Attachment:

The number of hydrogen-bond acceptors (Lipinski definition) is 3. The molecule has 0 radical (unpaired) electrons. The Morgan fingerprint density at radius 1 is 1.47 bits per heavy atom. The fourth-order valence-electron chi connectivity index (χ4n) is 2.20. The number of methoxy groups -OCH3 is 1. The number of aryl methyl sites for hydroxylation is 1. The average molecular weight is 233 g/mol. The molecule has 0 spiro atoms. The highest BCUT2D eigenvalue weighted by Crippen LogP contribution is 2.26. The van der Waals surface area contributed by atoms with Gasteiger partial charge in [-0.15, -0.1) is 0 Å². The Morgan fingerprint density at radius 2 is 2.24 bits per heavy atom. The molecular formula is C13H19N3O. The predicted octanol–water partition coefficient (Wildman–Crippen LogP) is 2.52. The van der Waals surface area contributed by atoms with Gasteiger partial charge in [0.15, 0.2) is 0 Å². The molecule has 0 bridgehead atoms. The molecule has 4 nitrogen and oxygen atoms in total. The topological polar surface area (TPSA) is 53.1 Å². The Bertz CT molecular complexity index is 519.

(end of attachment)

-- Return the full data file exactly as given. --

The number of hydrogen-bond acceptors (Lipinski definition) is 3. The molecule has 0 radical (unpaired) electrons. The Morgan fingerprint density at radius 1 is 1.47 bits per heavy atom. The fourth-order valence-electron chi connectivity index (χ4n) is 2.20. The number of methoxy groups -OCH3 is 1. The number of aryl methyl sites for hydroxylation is 1. The average molecular weight is 233 g/mol. The molecule has 0 spiro atoms. The highest BCUT2D eigenvalue weighted by Crippen LogP contribution is 2.26. The van der Waals surface area contributed by atoms with Gasteiger partial charge in [-0.15, -0.1) is 0 Å². The Morgan fingerprint density at radius 2 is 2.24 bits per heavy atom. The molecular formula is C13H19N3O. The predicted octanol–water partition coefficient (Wildman–Crippen LogP) is 2.52. The van der Waals surface area contributed by atoms with Gasteiger partial charge in [0.15, 0.2) is 0 Å². The molecule has 0 bridgehead atoms. The molecule has 4 nitrogen and oxygen atoms in total. The topological polar surface area (TPSA) is 53.1 Å². The Bertz CT molecular complexity index is 519.